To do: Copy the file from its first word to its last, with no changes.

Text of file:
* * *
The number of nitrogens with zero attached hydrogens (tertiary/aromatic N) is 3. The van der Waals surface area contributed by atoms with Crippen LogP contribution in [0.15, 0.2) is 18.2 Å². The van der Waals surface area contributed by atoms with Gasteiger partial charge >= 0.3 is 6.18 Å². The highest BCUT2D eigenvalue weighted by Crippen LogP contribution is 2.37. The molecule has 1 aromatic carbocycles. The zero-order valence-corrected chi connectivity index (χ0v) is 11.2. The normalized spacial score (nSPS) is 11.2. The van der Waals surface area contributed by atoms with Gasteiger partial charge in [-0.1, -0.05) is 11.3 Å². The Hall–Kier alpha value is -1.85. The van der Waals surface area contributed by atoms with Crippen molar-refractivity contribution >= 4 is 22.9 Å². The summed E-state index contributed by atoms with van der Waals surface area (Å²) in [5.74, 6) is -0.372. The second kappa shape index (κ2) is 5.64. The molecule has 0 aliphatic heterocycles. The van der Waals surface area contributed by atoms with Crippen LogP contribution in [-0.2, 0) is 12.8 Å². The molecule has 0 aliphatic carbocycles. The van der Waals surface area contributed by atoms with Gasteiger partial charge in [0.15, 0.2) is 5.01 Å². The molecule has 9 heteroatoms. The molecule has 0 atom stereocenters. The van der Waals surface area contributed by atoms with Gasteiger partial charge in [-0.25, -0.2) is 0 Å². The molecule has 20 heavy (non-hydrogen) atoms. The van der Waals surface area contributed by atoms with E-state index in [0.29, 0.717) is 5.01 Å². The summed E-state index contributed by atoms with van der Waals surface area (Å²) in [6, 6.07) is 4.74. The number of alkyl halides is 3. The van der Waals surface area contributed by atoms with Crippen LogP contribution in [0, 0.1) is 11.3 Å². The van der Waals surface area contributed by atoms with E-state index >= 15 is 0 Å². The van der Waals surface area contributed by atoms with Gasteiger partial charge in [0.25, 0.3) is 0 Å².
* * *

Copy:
The number of nitrogens with zero attached hydrogens (tertiary/aromatic N) is 3. The van der Waals surface area contributed by atoms with Crippen LogP contribution in [0.15, 0.2) is 18.2 Å². The van der Waals surface area contributed by atoms with Gasteiger partial charge >= 0.3 is 6.18 Å². The highest BCUT2D eigenvalue weighted by Crippen LogP contribution is 2.37. The molecule has 1 aromatic carbocycles. The zero-order valence-corrected chi connectivity index (χ0v) is 11.2. The normalized spacial score (nSPS) is 11.2. The van der Waals surface area contributed by atoms with Gasteiger partial charge in [-0.1, -0.05) is 11.3 Å². The Hall–Kier alpha value is -1.85. The van der Waals surface area contributed by atoms with Crippen molar-refractivity contribution >= 4 is 22.9 Å². The summed E-state index contributed by atoms with van der Waals surface area (Å²) in [5.74, 6) is -0.372. The second kappa shape index (κ2) is 5.64. The molecule has 0 aliphatic heterocycles. The van der Waals surface area contributed by atoms with Crippen LogP contribution in [-0.2, 0) is 12.8 Å². The molecule has 0 aliphatic carbocycles. The van der Waals surface area contributed by atoms with Gasteiger partial charge in [0.15, 0.2) is 5.01 Å². The molecule has 9 heteroatoms. The molecule has 0 atom stereocenters. The van der Waals surface area contributed by atoms with Gasteiger partial charge in [-0.25, -0.2) is 0 Å². The molecule has 20 heavy (non-hydrogen) atoms. The van der Waals surface area contributed by atoms with E-state index in [0.29, 0.717) is 5.01 Å². The summed E-state index contributed by atoms with van der Waals surface area (Å²) in [6, 6.07) is 4.74. The number of alkyl halides is 3. The van der Waals surface area contributed by atoms with Crippen LogP contribution in [0, 0.1) is 11.3 Å². The van der Waals surface area contributed by atoms with E-state index >= 15 is 0 Å². The van der Waals surface area contributed by atoms with Gasteiger partial charge in [0.25, 0.3) is 0 Å².